This marked the last week of hard training and my final long run before my three week taper. I got in the pool on Monday and did 22 laps with the kick board. My focus was on my glutes and hips to power my body through the water while keeping straight legs; breathing was hard and my heart rate elevated. The pool always feels great after a long run day, floating and feeling weightless after a day of hard pounding.
Tuesday was speed work: 10x400 in 1:36 with 90 second rest interval. This was challenging, but I managed to get an average time of 1:31 per interval. By the time I was on my last 400, I was exhausted! This speed work really helps you run faster with less effort. It trains the cardiorespiratory system and muscular systems to efficiently absorb, deliver and utilize oxygen while moving carbon dioxide and lactic acid. If you want to run faster, you should give speed work a try.
Wednesday was a double workout day with PiYo in the morning and Spin Class in the evening.
PiYo combines the muscle-sculpting, core-firming benefits of Pilates with the strength and flexibility positions of Yoga. The class was taught at 24 Hour Fitness. It involves fast moving positions set to fun music. Since beginning PiYo in September, I have noticed increased flexibility and core strength both of which are very important to runners.
Spin Class is also taught at my local 24 Hour Fitness gym. When running the Boston Marathon, you need to have some strong quads for all the down hill running at the beginning of the race and spin class will help to build those muscles and increase your endurance.
Thursday was an 8 mile tempo run at race pace (8:12) with a warm up and cool down for a total of 12 miles. So my training program said Race Pace, but I ended up running it a little faster with an average pace per mile 8:07. The important thing to remember about a tempo run, is that you cannot stop or slow down, you need to stay at the desired pace for the duration of the tempo run. Then you can do your cool down miles.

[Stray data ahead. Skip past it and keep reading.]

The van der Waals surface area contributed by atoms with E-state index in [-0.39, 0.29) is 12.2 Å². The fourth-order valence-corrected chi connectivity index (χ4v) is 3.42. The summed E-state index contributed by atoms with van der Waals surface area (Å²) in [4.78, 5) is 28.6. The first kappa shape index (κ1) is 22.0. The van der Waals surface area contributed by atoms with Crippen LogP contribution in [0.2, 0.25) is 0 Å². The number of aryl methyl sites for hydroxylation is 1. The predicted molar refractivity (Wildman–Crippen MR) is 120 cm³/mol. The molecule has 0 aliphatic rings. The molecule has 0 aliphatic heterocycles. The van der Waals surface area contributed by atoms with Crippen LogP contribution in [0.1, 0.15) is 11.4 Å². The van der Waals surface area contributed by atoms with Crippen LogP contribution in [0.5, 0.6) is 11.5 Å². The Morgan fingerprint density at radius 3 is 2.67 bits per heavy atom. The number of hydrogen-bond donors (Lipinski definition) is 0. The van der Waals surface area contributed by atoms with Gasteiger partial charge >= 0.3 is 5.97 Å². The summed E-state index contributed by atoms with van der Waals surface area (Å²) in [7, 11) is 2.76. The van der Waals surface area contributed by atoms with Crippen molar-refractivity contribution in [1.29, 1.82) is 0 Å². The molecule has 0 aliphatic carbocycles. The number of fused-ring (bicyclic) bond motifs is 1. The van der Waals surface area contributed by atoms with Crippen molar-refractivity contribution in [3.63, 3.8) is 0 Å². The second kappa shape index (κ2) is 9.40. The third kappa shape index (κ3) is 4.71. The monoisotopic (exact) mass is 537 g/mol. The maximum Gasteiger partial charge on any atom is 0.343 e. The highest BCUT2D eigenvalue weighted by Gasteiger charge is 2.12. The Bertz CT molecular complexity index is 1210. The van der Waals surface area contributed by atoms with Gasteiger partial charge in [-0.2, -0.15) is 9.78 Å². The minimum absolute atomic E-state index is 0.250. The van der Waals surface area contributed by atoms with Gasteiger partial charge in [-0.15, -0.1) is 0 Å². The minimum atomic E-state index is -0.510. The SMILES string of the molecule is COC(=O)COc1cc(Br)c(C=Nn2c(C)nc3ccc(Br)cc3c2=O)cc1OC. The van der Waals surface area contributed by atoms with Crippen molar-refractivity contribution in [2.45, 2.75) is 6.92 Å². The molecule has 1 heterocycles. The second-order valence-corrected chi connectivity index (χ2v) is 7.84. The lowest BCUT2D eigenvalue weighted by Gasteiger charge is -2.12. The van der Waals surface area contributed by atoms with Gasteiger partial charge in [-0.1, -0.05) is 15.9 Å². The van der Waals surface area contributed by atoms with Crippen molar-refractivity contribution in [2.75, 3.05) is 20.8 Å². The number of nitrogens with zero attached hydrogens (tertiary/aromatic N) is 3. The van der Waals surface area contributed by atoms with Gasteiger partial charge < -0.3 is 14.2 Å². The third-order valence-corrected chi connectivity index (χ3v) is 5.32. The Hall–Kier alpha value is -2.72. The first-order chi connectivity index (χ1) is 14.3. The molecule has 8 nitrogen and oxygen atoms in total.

Here is some information about Tempo Runs from Runner's World:
Why it works: by increasing your LT, or the point at which the body fatigues at a certain pace. During tempo runs, lactate and hydrogen ions — by-products of metabolism — are released into the muscles. The ions make the muscles acidic, eventually leading to fatigue. The better trained you become, the higher you push your "threshold," meaning your muscles become better at using these by-products. The result is less-acidic muscles, (that is, muscles that haven't reached their new "threshold") so they keep on contracting, letting you run farther and faster.
But to garner this training effect, you've got to put in enough time at the right intensity.
Finding the right rhythm: To ensure you're doing tempo workouts at the right pace, use one of these four methods to gauge your intensity.
Recent Race: Add 30 to 40 seconds to your current 5K pace or 15 to 20 seconds to your 10K pace.
Heart Rate: 85-90% of your maximum heart rate.
Perceived Exertion: An 8 on a 1-to-10 scale. (a comfortable effort would be a 5; racing would be close to a 10)
Talk Test: A question like "Pace okay?" should be possible, but conversation won't be.